Repair tilting tailstock
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  1. #1
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    Default Repair tilting tailstock

    Iím about to embark on a tailstock repair project on a Rexvalter vf-118. I guess it doesnít matter what lathe it is because it is very similar to many others in its class.
    The problem I have is the good old ďtilting tailstock from wearĒ so i cannot just shim it to get the correct height since it is more worn in the front. It would have been easier if it would have had flat faces but the v-groove kind of puts me on the spot
    Pics:
    img_8890.jpg
    img_8884.jpg
    img_8885.jpg
    img_8886.jpg
    Don't know if it shows in the pictures but the wear is mostly in the front and hardly anything in the back.
    Being a happy hobbyist that loves to repair old machines this of course presents a perfect opportunity to learn how 😄
    Iíve searched high and low on YouTube for this but no luck. Plenty of videos showing how to shim it and how to flatten the surface but no luck when it comes to the v-groove.
    The flat surface should be parallel to the ďtopĒ of the tailstock base, and that one is scraped in so in that direction there shouldnít be a problem.
    But when it comes to the groove Iím very uncertain of how to align it and how to mill it. Iím doing the milling on a small bench milling machine (Hobbymat bfe65) but i think it will work.
    Any help appreciated and if you have links to some video Iíd be delighted 😁
    Last edited by Nickedemuz; 03-15-2020 at 03:45 AM. Reason: Added pictures

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    Can't see from the photos how much wear you have, my impression is there's almost none.
    Does it really matter? A repair may well require a lot of expertise and top quality machinery.
    I think I would leave it as is. Aim for satisfaction, not perfection.
    fusker

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    It is possible to use a shim between the tailstock and base to correct the tilt.

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    Well, I havenít done the math exactly but when I measure with the quill in the inner position, it is 0,1mm low and extended about 50mm more, it is 0,2mm low. Thatís how I noticed it was tilting and not just low. I notice it the most when Iím drilling of course because then the drill jumps up a bit.
    I would prefer not to put in a shim because I would be shimming a scraped surface and that seems like blasphemy 😁
    This is an attempt at shimming it but I'm not to happy with it since it now in reality will not be two flat surfaces matched together. Sorry, not the best explanation but I think you see what i'm getting at
    dscn0569.jpg
    dscn0570.jpg
    Last edited by Nickedemuz; 03-15-2020 at 12:22 PM. Reason: Added pictures

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    Hello
    As a quick fix, you could scrape the base in and leave the bearing areas just hollow in the centre. This will solid things up, atm its all but certain bearing high in the middle and rocking. When you do this keep in mind the quill direction to the bed. You could shim the base to the top of the tail stock for height, shim over the full surface and perhaps use a couple dabs of say super glue to hold in place, clamp up the tailstock and let it go off. Not the 'done thing' but this is the real world. Youll should end up with a solid, functioning tailstock that has the quill on centre.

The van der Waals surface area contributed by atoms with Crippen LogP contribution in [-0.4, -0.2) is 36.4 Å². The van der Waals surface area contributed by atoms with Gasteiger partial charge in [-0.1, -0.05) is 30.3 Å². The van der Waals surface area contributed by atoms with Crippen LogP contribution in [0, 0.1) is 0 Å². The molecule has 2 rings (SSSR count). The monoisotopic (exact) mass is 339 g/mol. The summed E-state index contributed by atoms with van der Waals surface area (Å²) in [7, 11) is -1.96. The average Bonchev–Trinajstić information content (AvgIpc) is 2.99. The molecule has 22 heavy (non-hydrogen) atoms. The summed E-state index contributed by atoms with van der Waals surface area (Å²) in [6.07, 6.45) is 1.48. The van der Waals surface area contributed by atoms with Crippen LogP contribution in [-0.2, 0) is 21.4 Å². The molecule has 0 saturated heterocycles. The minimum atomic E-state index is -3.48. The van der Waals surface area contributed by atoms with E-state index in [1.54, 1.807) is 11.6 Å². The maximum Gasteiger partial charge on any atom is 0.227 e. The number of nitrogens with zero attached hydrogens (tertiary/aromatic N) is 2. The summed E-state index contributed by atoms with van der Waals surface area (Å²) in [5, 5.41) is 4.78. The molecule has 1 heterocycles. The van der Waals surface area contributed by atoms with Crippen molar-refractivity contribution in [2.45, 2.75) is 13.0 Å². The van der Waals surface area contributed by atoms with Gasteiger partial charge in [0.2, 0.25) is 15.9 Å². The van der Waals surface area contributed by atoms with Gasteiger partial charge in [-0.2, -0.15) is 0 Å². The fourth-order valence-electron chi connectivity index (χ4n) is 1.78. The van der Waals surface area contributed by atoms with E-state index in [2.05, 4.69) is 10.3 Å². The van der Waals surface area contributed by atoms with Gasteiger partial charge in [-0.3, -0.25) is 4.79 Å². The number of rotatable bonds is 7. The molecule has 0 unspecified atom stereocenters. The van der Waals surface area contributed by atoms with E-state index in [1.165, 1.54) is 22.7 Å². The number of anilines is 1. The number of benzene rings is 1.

Now how sloppy is that quill?

    This is what I mean about leaving the centres just shy, its the base of a compound but the same gig.

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    Demon73, the quill is really good, no sloppyness there fortunately.
    I didnít quite understand if you meant I should scrape the base between the base and the bed or between the base and the top of the tailstock?
    That would also mean I should create a ďholeĒ in the middle to make it easier to scrape in as seen in your picture? Stupid question, but if you mean I should scrape in the v-groove as well, isnít that very hard? Iíve scraped flat surfaces before but never a groove

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    Quote Originally Posted by Nickedemuz View Post
    Demon73, the quill is really good, no sloppyness there fortunately.
    I didn’t quite understand if you meant I should scrape the base between the base and the bed or between the base and the top of the tailstock?
    That would also mean I should create a “hole” in the middle to make it easier to scrape in as seen in your picture? Stupid question, but if you mean I should scrape in the v-groove as well, isn’t that very hard? I’ve scraped flat surfaces before but never a groove
    Sorry I mean scrape the V and flat of the tailstock base to a decent spot on the bed. Id suggest you assemble the tailstock, lock and indicate the quill sliding it on the ways. Its really not so hard to scrape a V way, just use your common sense and take your time.
    The 'hole' in the surfaces are literally only a few tenths clear so as just not to print, you dont have to go mad here.
    When youre happy with the quill alignment you can turn a slug of something to the same size as the tailstock quill and indicate how low you are, shim as needed job done

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    The penny just dropped. Youíre right, I can do this! 😄 Looking forward you breaking out the homemade scraping thingamajiggie and spending a cosy amount of quality time with my lathe. I tried explaining to my wife the joy of scraping. She did not understand.
    But honestly, thanks!

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